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China demand fuels record soy crops in South America

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Posted September 18, 2013

Soy fields stretch as far as the eye can see in South America’s fertile plains, boosted by a jump in demand from China and Europe.

Combine harvesters crop soybeans during a demonstration for the press in Mato Grosso, Brazil, on March 27, 2012
Combine harvesters crop soybeans during a demonstration for the press in Mato Grosso, Brazil, on March 27, 2012.
 

With more than 82 million tonnes harvested this year, Brazil is jostling for first place as a producer with the United States, hit by a drought, according to US Department of Agriculture figures.

“Soy brings in the money. It has the nutritional value of meat but it’s vegetarian. And it’s the cheapest protein in the world to produce by mass,” explained soy expert Marc-Henry Andre.

“Up until now, the supply has increased sharply. But the demand has grown even more, which explains why the price for a tonne of soy exceeded $100 in the early 2000s and is now above $500,” said Argentine economist Luciano Cohan.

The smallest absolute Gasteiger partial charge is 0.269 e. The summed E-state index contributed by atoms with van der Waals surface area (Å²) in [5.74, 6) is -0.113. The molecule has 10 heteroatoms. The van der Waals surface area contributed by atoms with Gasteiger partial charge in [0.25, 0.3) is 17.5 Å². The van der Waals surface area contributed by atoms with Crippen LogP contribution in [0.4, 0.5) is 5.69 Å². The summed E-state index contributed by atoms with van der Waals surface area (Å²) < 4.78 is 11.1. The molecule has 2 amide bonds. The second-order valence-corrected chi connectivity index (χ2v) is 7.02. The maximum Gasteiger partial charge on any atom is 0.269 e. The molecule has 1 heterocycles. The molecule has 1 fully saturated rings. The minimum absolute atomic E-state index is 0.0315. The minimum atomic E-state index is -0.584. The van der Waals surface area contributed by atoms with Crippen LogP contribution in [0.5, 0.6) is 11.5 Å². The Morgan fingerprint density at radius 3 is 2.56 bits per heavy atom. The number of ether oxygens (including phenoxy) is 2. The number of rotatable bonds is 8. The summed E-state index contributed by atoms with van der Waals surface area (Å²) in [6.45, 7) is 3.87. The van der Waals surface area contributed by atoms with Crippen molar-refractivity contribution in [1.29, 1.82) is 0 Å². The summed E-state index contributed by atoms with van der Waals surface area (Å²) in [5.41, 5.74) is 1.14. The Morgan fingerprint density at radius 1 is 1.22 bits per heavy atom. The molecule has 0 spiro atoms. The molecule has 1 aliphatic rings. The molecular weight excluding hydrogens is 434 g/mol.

China imports soy beans at the rate of 60 million tonnes for 2012-2013 and an expected 70 million for 2013-2014.

It then transforms the soybeans into oil or flour, while European countries tend to purchase soybean meal to feed industrially-raised chickens, pigs and cattle.

South American soy is mostly genetically modified but Cohan insisted that was not cause for controversy.

 

Read more at: Phys.org

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